Differential Equations problem

  • Thread starter L.D.50
  • Start date
  • #1
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Homework Statement



dx/dy = cos(y) - xtan(y)

I need to find the general solution of the problem



Homework Equations



y' + Py = Q
Where P and Q are functions of x

dy/y = - Pdx
ln(y) = -integral(Pdx)+c
y = e^(-int(Pdx)+c)



The Attempt at a Solution



Now I have no idea what to do to be honest. Nothing I try and do to separate the variables to get it in the form y' + Py = Q works. There is always something left over that complicates things even more. Ive tried many trig substitutions, to no avail. Here is one thing I tried.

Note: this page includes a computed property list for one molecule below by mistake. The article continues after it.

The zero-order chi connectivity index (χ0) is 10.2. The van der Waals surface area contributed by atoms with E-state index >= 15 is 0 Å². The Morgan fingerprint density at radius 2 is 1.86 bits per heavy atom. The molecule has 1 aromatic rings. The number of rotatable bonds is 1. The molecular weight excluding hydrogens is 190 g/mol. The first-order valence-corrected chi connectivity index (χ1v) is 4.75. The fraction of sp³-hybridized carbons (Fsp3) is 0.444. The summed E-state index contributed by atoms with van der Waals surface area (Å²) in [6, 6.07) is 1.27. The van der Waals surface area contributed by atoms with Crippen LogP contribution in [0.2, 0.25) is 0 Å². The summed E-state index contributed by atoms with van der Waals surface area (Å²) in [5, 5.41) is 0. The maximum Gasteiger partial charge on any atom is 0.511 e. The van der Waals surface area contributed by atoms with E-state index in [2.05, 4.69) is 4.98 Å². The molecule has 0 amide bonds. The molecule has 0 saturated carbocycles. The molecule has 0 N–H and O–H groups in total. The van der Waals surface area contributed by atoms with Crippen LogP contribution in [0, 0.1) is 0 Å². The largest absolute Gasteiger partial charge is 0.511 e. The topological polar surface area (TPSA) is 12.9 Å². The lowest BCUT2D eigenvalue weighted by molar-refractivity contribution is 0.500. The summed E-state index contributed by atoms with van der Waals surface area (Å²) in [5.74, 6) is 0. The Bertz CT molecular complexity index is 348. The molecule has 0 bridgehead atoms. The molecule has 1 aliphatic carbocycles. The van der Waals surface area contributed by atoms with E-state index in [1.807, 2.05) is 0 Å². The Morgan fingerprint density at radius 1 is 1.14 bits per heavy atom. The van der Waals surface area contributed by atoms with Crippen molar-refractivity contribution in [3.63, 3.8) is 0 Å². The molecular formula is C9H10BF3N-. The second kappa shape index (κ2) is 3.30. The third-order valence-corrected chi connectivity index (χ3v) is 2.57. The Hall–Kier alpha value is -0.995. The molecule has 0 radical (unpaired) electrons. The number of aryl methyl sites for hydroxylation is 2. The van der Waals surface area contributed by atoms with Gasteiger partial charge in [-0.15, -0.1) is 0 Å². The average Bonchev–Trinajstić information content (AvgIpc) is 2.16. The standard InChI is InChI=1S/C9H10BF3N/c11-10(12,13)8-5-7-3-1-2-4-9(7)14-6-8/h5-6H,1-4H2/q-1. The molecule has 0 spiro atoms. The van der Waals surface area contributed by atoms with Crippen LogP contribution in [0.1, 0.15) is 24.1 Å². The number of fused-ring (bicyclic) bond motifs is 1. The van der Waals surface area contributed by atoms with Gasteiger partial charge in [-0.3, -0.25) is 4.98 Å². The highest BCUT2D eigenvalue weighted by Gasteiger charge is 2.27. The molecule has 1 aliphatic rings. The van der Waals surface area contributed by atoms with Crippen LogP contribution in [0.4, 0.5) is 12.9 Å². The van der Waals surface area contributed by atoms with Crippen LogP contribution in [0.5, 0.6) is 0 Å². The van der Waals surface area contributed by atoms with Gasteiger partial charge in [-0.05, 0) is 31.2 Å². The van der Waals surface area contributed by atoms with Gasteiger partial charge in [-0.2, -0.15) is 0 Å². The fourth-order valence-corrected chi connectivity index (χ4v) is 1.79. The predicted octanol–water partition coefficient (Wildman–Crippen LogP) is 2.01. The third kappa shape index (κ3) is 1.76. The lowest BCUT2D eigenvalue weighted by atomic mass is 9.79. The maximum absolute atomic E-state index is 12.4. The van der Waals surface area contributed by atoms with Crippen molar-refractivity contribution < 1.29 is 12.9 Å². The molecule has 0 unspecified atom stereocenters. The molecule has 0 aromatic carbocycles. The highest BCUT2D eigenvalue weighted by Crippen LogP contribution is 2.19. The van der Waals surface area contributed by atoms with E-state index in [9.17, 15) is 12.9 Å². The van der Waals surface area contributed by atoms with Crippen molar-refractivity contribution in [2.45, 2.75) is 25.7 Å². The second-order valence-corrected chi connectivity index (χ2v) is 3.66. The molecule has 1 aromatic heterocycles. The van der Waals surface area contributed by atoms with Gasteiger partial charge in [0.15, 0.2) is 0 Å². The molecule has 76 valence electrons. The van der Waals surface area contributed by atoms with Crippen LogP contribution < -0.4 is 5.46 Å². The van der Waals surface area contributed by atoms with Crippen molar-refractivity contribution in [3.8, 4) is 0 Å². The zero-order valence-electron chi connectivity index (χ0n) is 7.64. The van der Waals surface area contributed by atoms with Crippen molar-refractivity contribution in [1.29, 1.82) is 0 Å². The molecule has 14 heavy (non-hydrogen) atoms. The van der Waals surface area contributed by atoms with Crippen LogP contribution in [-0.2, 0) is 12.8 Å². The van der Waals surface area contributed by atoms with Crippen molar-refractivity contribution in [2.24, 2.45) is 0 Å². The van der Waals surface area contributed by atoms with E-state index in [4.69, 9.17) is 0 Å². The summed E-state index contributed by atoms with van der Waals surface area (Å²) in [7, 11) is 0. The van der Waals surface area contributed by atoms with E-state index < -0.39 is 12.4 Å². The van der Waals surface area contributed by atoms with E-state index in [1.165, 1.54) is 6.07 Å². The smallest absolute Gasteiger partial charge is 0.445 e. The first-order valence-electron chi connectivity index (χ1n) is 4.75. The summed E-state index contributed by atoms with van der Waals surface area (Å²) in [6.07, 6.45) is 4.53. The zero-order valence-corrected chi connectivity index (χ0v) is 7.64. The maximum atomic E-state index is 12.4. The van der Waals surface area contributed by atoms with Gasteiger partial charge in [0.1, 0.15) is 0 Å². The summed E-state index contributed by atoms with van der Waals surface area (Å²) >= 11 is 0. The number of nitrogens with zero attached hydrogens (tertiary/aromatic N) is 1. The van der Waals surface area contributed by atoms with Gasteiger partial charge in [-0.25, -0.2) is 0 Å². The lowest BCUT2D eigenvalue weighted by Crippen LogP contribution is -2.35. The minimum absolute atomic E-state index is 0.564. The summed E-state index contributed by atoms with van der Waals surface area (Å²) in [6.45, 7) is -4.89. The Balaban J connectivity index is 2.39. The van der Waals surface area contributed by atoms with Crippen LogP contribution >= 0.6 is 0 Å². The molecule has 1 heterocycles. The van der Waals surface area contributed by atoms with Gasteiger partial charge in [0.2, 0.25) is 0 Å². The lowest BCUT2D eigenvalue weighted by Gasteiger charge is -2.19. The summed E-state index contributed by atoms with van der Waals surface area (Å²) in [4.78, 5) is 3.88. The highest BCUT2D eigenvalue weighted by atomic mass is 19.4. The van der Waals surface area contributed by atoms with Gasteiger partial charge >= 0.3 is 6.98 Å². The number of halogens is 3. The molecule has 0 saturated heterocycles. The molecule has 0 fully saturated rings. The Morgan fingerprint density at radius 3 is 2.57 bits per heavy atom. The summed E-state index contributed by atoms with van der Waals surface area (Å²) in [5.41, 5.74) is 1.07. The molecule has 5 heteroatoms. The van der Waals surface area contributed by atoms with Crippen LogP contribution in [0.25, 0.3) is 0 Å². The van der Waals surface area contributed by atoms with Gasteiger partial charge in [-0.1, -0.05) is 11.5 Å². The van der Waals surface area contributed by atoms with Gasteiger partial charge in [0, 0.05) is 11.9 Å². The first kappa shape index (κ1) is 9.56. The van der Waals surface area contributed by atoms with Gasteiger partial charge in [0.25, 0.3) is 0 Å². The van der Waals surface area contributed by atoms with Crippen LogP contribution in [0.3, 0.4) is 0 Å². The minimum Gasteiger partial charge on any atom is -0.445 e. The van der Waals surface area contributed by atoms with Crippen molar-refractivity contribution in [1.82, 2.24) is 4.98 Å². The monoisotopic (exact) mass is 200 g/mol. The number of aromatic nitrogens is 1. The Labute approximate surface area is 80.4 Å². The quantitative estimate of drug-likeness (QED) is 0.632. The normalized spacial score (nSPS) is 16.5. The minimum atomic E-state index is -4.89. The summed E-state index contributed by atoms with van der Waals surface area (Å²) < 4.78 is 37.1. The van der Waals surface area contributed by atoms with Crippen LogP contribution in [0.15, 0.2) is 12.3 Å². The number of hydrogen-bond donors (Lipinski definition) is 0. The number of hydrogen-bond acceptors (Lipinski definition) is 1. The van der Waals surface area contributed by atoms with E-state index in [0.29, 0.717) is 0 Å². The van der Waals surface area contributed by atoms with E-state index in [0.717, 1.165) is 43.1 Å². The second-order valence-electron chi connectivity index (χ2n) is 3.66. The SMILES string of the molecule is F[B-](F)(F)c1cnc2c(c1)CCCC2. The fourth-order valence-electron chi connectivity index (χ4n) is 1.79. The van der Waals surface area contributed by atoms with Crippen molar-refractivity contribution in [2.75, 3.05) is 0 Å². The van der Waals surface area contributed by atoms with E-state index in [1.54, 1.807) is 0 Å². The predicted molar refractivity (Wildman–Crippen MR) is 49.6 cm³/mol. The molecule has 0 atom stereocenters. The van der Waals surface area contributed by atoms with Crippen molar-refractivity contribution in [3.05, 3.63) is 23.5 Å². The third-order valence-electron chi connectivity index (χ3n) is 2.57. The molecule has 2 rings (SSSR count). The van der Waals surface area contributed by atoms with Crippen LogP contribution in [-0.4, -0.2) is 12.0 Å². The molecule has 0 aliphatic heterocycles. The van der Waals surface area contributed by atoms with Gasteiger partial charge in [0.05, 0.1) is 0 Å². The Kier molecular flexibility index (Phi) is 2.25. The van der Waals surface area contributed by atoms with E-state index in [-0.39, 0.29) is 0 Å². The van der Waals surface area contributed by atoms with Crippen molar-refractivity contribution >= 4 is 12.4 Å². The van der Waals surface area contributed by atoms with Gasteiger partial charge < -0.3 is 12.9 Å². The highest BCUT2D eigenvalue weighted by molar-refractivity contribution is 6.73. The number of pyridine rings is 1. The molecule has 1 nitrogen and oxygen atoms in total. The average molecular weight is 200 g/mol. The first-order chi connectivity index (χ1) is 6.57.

dx/x = [(1/x)cosy - tany]dy
dx/x = (1/x)cosy dy - tan y dy

But then I have two dy terms. Is this correct? I really have no idea how to proceed from here.

Ive also tried:

dx/dy = cos(y) - xtan(y)
(dx/dy)cosy = cos^2(y) - xsiny
(dx/dy)2cosy = 1 + cos(2y) - 2xsiny

But now once again I have no idea how to proceed. Any help would be greatly appreciated!
 

Answers and Replies

  • #2
63
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The fact that your equation involves dx\dy rather than dy\dx means that just by adding xtany to both sides you get the required form! and you can find the integrating factor in terms of y.

ie use
x' + Px = Q
Where P and Q are functions of y
 

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